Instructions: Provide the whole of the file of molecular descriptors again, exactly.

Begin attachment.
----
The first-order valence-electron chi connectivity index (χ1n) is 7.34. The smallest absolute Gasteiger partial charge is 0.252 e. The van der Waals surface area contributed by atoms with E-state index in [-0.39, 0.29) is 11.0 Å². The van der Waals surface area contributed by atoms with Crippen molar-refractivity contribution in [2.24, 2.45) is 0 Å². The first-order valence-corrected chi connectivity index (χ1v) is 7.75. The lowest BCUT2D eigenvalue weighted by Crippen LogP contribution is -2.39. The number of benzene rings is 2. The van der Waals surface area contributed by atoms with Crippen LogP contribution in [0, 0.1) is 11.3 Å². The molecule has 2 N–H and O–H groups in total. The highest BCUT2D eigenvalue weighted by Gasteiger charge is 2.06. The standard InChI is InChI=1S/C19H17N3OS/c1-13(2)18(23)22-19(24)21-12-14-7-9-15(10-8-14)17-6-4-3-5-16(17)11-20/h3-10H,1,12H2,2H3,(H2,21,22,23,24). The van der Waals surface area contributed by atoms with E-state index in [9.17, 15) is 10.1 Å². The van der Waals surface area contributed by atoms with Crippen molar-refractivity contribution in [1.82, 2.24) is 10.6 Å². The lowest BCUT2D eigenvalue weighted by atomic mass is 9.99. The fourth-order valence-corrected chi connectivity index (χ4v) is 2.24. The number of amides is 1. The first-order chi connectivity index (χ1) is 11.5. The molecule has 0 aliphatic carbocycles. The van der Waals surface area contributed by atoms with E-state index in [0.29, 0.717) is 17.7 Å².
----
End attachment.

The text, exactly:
The first-order valence-electron chi connectivity index (χ1n) is 7.34. The smallest absolute Gasteiger partial charge is 0.252 e. The van der Waals surface area contributed by atoms with E-state index in [-0.39, 0.29) is 11.0 Å². The van der Waals surface area contributed by atoms with Crippen molar-refractivity contribution in [2.24, 2.45) is 0 Å². The first-order valence-corrected chi connectivity index (χ1v) is 7.75. The lowest BCUT2D eigenvalue weighted by Crippen LogP contribution is -2.39. The number of benzene rings is 2. The van der Waals surface area contributed by atoms with Crippen LogP contribution in [0, 0.1) is 11.3 Å². The molecule has 2 N–H and O–H groups in total. The highest BCUT2D eigenvalue weighted by Gasteiger charge is 2.06. The standard InChI is InChI=1S/C19H17N3OS/c1-13(2)18(23)22-19(24)21-12-14-7-9-15(10-8-14)17-6-4-3-5-16(17)11-20/h3-10H,1,12H2,2H3,(H2,21,22,23,24). The van der Waals surface area contributed by atoms with E-state index in [9.17, 15) is 10.1 Å². The van der Waals surface area contributed by atoms with Crippen molar-refractivity contribution in [1.82, 2.24) is 10.6 Å². The lowest BCUT2D eigenvalue weighted by atomic mass is 9.99. The fourth-order valence-corrected chi connectivity index (χ4v) is 2.24. The number of amides is 1. The first-order chi connectivity index (χ1) is 11.5. The molecule has 0 aliphatic carbocycles. The van der Waals surface area contributed by atoms with E-state index in [0.29, 0.717) is 17.7 Å².